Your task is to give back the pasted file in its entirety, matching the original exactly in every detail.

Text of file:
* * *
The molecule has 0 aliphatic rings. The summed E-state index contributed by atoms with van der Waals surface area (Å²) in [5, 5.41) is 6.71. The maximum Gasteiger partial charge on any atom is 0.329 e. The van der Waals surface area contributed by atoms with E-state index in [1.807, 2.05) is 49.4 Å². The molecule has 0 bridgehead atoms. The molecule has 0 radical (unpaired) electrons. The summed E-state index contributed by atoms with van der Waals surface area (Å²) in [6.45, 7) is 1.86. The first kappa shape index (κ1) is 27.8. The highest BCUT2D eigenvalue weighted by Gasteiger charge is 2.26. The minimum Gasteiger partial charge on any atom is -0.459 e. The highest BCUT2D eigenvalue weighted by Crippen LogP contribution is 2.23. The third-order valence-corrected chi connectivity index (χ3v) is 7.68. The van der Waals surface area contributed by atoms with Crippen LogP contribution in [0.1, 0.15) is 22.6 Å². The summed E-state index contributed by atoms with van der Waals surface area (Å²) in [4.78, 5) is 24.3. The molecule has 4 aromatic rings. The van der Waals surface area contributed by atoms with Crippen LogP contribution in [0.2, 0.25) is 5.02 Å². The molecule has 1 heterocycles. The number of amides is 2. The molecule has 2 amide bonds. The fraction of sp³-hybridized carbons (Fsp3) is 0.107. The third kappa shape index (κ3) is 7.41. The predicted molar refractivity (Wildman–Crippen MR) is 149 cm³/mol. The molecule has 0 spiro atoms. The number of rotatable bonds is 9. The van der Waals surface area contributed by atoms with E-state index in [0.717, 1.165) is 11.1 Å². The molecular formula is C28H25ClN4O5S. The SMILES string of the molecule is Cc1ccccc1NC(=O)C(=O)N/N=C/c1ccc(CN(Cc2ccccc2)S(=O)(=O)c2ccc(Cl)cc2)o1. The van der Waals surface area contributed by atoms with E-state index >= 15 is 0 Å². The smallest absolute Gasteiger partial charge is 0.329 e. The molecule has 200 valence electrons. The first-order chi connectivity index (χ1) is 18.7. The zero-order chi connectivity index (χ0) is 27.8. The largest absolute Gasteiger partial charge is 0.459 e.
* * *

The molecule has 0 aliphatic rings. The summed E-state index contributed by atoms with van der Waals surface area (Å²) in [5, 5.41) is 6.71. The maximum Gasteiger partial charge on any atom is 0.329 e. The van der Waals surface area contributed by atoms with E-state index in [1.807, 2.05) is 49.4 Å². The molecule has 0 bridgehead atoms. The molecule has 0 radical (unpaired) electrons. The summed E-state index contributed by atoms with van der Waals surface area (Å²) in [6.45, 7) is 1.86. The first kappa shape index (κ1) is 27.8. The highest BCUT2D eigenvalue weighted by Gasteiger charge is 2.26. The minimum Gasteiger partial charge on any atom is -0.459 e. The highest BCUT2D eigenvalue weighted by Crippen LogP contribution is 2.23. The third-order valence-corrected chi connectivity index (χ3v) is 7.68. The van der Waals surface area contributed by atoms with Crippen LogP contribution in [0.1, 0.15) is 22.6 Å². The summed E-state index contributed by atoms with van der Waals surface area (Å²) in [4.78, 5) is 24.3. The molecule has 4 aromatic rings. The van der Waals surface area contributed by atoms with Crippen LogP contribution in [0.2, 0.25) is 5.02 Å². The molecule has 1 heterocycles. The number of amides is 2. The molecule has 2 amide bonds. The fraction of sp³-hybridized carbons (Fsp3) is 0.107. The third kappa shape index (κ3) is 7.41. The predicted molar refractivity (Wildman–Crippen MR) is 149 cm³/mol. The molecule has 0 spiro atoms. The number of rotatable bonds is 9. The van der Waals surface area contributed by atoms with E-state index in [0.717, 1.165) is 11.1 Å². The molecular formula is C28H25ClN4O5S. The SMILES string of the molecule is Cc1ccccc1NC(=O)C(=O)N/N=C/c1ccc(CN(Cc2ccccc2)S(=O)(=O)c2ccc(Cl)cc2)o1. The van der Waals surface area contributed by atoms with E-state index >= 15 is 0 Å². The smallest absolute Gasteiger partial charge is 0.329 e. The molecule has 200 valence electrons. The first-order chi connectivity index (χ1) is 18.7. The zero-order chi connectivity index (χ0) is 27.8. The largest absolute Gasteiger partial charge is 0.459 e.